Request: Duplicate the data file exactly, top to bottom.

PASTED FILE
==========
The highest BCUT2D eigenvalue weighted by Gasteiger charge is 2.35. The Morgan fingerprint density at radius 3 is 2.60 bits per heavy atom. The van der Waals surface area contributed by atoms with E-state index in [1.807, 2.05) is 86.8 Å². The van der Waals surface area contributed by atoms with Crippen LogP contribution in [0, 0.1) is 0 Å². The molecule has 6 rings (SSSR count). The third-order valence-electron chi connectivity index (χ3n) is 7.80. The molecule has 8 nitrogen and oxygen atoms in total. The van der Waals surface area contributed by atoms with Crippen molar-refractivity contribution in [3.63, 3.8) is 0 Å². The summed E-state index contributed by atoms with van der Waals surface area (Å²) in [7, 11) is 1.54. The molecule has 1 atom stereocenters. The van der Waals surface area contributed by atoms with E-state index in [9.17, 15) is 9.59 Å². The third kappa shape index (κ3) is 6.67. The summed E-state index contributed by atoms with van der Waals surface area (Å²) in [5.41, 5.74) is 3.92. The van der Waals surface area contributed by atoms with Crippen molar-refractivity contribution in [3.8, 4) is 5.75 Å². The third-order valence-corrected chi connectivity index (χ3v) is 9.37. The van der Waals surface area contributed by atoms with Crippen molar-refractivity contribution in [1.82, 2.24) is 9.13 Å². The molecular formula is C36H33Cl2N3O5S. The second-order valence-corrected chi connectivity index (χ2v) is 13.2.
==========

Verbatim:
The highest BCUT2D eigenvalue weighted by Gasteiger charge is 2.35. The Morgan fingerprint density at radius 3 is 2.60 bits per heavy atom. The van der Waals surface area contributed by atoms with E-state index in [1.807, 2.05) is 86.8 Å². The van der Waals surface area contributed by atoms with Crippen LogP contribution in [0, 0.1) is 0 Å². The molecule has 6 rings (SSSR count). The third-order valence-electron chi connectivity index (χ3n) is 7.80. The molecule has 8 nitrogen and oxygen atoms in total. The van der Waals surface area contributed by atoms with Crippen molar-refractivity contribution in [3.63, 3.8) is 0 Å². The summed E-state index contributed by atoms with van der Waals surface area (Å²) in [7, 11) is 1.54. The molecule has 1 atom stereocenters. The van der Waals surface area contributed by atoms with E-state index in [9.17, 15) is 9.59 Å². The third kappa shape index (κ3) is 6.67. The summed E-state index contributed by atoms with van der Waals surface area (Å²) in [5.41, 5.74) is 3.92. The van der Waals surface area contributed by atoms with Crippen molar-refractivity contribution in [3.8, 4) is 5.75 Å². The third-order valence-corrected chi connectivity index (χ3v) is 9.37. The van der Waals surface area contributed by atoms with Crippen molar-refractivity contribution in [1.82, 2.24) is 9.13 Å². The molecular formula is C36H33Cl2N3O5S. The second-order valence-corrected chi connectivity index (χ2v) is 13.2.